Consistent with its previous announcement, General Motors has officially warned Ohio government of massive impending job losses — more than 1,600 of them — in the closing of its Lordstown vehicle assembly plant in Northeastern Ohio.
The notice came in a Worker Adjustment Retraining Notice (W.A.R.N) letter.
“This layoff will begin on March 11, 2019 and will impact approximately 1607 hourly and salaried employees at the facility,” the automaker said in its letter to the Trumbull County Department of Job and Family Services. The letter is dated Friday.
“Of those employees, approximately 1274 are GM Lordstown Complex production employees and 150 are GM Lordstown Complex skilled trades employees, all represented by the U.A.W.,” GM said.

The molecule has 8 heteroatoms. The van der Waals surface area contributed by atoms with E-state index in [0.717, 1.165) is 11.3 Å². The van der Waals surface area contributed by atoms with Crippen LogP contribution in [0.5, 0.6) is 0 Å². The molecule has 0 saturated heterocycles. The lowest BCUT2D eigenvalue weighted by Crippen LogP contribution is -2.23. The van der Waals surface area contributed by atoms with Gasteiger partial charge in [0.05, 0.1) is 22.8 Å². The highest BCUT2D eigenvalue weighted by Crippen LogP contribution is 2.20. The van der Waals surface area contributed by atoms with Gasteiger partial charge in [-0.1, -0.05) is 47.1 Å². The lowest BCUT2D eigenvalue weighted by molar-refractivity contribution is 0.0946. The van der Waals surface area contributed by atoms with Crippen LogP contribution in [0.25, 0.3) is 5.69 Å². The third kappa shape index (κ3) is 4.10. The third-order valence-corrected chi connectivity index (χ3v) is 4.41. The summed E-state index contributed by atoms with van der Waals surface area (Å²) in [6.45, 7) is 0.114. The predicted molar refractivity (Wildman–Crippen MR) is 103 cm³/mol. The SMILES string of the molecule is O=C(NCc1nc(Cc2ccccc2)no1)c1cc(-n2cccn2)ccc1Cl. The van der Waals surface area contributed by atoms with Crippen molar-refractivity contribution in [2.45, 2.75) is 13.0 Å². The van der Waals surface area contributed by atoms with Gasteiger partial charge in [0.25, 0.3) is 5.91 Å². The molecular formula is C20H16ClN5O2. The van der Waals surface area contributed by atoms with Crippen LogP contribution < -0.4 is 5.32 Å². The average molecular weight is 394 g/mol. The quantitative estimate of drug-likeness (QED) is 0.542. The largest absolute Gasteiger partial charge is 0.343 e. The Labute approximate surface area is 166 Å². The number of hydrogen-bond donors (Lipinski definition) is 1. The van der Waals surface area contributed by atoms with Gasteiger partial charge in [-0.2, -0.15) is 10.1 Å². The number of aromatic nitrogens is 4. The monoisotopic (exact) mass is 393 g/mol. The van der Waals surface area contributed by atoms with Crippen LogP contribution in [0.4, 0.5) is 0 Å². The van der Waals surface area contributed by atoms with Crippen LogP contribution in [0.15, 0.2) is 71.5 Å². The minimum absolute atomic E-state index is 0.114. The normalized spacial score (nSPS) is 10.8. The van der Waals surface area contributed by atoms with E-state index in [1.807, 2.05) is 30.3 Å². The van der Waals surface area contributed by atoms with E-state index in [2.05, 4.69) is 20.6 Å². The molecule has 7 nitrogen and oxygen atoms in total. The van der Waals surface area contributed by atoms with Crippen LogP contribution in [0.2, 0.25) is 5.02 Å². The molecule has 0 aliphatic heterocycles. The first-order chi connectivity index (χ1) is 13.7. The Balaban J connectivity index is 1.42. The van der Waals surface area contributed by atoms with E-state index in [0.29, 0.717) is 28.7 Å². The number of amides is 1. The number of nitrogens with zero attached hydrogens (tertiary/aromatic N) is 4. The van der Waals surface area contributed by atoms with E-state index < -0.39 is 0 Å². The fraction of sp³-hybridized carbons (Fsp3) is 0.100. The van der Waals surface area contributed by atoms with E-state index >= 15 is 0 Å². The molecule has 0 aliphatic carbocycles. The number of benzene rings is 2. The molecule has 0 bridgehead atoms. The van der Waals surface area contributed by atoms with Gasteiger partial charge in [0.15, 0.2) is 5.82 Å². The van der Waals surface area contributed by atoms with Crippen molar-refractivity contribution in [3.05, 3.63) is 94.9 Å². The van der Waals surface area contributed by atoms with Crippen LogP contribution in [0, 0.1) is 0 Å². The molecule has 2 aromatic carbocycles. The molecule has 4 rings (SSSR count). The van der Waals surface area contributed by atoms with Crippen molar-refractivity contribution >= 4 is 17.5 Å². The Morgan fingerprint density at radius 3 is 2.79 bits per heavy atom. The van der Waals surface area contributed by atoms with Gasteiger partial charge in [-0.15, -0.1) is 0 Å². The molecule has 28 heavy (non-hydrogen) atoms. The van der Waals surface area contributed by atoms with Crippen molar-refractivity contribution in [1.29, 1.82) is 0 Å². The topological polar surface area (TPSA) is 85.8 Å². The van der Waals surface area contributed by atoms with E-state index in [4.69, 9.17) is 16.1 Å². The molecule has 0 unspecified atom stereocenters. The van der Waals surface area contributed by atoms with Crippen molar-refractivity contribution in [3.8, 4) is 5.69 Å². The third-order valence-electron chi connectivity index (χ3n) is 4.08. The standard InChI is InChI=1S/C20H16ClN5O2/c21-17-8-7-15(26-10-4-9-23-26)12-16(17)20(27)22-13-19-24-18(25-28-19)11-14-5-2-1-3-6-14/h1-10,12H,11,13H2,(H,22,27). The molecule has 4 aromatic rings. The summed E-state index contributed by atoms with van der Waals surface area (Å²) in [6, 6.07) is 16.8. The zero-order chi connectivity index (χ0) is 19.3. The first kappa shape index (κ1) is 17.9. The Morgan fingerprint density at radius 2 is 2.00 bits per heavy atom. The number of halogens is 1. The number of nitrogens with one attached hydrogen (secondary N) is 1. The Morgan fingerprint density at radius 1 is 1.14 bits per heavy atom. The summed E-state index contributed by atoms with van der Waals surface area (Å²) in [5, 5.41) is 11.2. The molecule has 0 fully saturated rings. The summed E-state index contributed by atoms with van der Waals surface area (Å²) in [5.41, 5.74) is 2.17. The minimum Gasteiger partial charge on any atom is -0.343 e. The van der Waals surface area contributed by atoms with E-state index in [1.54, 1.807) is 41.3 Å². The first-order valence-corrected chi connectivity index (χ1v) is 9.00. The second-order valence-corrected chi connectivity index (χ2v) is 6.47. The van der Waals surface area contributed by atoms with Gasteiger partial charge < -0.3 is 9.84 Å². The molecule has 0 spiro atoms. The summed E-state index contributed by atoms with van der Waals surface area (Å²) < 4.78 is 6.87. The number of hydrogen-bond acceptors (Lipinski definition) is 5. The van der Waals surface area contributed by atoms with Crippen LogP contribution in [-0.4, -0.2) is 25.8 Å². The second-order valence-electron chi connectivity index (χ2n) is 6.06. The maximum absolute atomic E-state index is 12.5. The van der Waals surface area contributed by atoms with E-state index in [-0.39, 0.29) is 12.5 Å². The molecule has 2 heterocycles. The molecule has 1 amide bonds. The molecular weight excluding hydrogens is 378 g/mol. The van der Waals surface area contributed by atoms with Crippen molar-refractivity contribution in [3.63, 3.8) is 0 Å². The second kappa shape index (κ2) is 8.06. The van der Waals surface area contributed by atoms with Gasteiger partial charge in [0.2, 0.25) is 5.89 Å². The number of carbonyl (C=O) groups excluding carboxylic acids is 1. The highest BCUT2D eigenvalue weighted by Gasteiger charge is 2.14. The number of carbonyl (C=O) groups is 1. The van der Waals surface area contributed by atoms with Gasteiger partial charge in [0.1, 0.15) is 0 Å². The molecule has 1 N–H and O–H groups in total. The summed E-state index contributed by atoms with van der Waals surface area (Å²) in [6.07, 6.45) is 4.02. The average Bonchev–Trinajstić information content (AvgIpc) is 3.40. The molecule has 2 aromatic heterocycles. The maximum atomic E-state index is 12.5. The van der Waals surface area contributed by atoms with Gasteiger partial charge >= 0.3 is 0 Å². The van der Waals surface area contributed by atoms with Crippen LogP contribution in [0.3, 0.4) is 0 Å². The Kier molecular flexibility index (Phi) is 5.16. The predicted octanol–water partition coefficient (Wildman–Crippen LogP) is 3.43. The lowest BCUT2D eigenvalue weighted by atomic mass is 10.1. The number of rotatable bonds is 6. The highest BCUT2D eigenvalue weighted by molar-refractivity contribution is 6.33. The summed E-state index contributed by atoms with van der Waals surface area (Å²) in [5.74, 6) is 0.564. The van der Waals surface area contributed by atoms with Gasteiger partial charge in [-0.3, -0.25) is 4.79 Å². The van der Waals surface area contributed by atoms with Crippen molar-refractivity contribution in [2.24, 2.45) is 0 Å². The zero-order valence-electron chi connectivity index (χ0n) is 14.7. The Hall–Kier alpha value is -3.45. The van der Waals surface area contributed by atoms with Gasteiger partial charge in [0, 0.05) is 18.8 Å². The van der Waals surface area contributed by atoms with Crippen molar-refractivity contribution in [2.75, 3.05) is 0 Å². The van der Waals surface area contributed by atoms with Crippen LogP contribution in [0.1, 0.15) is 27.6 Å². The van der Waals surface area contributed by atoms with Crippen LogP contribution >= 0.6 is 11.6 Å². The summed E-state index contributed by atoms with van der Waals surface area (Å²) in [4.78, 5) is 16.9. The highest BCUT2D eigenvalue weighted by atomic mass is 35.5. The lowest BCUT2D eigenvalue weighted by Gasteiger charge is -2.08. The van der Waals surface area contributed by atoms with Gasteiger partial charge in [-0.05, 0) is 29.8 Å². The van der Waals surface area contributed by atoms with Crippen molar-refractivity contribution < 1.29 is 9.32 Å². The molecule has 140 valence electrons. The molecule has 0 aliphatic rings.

In all, more than 14,000 GM workers are imperiled by the automaker’s recently announced plans to close five North American plants.
However, General Motors has said it has a “plan” for the “majority of affected employees” who find themselves working in plants that have no vehicle slated for future production.
“For U.S. hourly impacted employees, this includes approximately 2,700 available jobs at other GM U.S. plants, GM training opportunities and access to tuition assistance,” the automaker said.
More than 1,100 U.S. employees from these facilities have already volunteered to transfer to other U.S. plants, the company said.
“A strong U.S. economy enables us to provide these opportunities now as we position General Motors for long-term success,” the letter said. “General Motors’ focus remains on providing interested employees options to transition, including providing job opportunities at other GM plants where possible. GM remains committed to working with local government officials, our union and each individual to find appropriate opportunities for them.”